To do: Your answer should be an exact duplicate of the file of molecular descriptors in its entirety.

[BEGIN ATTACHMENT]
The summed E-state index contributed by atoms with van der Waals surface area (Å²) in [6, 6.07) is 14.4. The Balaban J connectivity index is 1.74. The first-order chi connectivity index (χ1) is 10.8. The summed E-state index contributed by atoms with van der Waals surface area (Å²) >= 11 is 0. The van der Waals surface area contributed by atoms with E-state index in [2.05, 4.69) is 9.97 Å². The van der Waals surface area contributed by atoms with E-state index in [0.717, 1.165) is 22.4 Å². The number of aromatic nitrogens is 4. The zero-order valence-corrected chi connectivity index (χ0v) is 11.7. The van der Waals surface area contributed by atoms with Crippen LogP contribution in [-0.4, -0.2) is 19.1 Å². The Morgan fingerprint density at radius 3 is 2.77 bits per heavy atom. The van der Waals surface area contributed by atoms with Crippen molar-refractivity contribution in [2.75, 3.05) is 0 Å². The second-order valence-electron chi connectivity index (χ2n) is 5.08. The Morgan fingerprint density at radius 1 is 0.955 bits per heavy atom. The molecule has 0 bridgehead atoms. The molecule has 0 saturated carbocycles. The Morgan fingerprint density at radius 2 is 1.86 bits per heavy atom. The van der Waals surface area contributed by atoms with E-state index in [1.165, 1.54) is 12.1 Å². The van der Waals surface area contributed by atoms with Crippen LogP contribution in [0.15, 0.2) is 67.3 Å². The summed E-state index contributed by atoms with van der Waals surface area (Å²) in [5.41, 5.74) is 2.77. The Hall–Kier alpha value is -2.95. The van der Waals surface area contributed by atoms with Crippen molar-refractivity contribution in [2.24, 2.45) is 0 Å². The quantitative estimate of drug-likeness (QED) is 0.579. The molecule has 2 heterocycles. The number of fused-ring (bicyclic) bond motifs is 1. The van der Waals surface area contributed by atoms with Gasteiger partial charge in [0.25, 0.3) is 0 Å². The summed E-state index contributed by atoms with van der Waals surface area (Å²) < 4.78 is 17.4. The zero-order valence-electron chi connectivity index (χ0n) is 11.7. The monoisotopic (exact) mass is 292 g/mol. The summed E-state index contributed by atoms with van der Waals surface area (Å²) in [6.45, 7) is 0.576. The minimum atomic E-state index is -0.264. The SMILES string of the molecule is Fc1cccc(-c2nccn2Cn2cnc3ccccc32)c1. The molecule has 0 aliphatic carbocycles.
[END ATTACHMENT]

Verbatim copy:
The summed E-state index contributed by atoms with van der Waals surface area (Å²) in [6, 6.07) is 14.4. The Balaban J connectivity index is 1.74. The first-order chi connectivity index (χ1) is 10.8. The summed E-state index contributed by atoms with van der Waals surface area (Å²) >= 11 is 0. The van der Waals surface area contributed by atoms with E-state index in [2.05, 4.69) is 9.97 Å². The van der Waals surface area contributed by atoms with E-state index in [0.717, 1.165) is 22.4 Å². The number of aromatic nitrogens is 4. The zero-order valence-corrected chi connectivity index (χ0v) is 11.7. The van der Waals surface area contributed by atoms with Crippen LogP contribution in [-0.4, -0.2) is 19.1 Å². The Morgan fingerprint density at radius 3 is 2.77 bits per heavy atom. The van der Waals surface area contributed by atoms with Crippen molar-refractivity contribution in [2.75, 3.05) is 0 Å². The second-order valence-electron chi connectivity index (χ2n) is 5.08. The Morgan fingerprint density at radius 1 is 0.955 bits per heavy atom. The molecule has 0 bridgehead atoms. The molecule has 0 saturated carbocycles. The Morgan fingerprint density at radius 2 is 1.86 bits per heavy atom. The van der Waals surface area contributed by atoms with E-state index in [1.165, 1.54) is 12.1 Å². The van der Waals surface area contributed by atoms with Crippen LogP contribution in [0.15, 0.2) is 67.3 Å². The summed E-state index contributed by atoms with van der Waals surface area (Å²) in [5.41, 5.74) is 2.77. The Hall–Kier alpha value is -2.95. The van der Waals surface area contributed by atoms with Crippen molar-refractivity contribution in [2.24, 2.45) is 0 Å². The quantitative estimate of drug-likeness (QED) is 0.579. The molecule has 2 heterocycles. The number of fused-ring (bicyclic) bond motifs is 1. The van der Waals surface area contributed by atoms with Gasteiger partial charge in [0.25, 0.3) is 0 Å². The summed E-state index contributed by atoms with van der Waals surface area (Å²) < 4.78 is 17.4. The zero-order valence-electron chi connectivity index (χ0n) is 11.7. The monoisotopic (exact) mass is 292 g/mol. The summed E-state index contributed by atoms with van der Waals surface area (Å²) in [6.45, 7) is 0.576. The minimum atomic E-state index is -0.264. The SMILES string of the molecule is Fc1cccc(-c2nccn2Cn2cnc3ccccc32)c1. The molecule has 0 aliphatic carbocycles.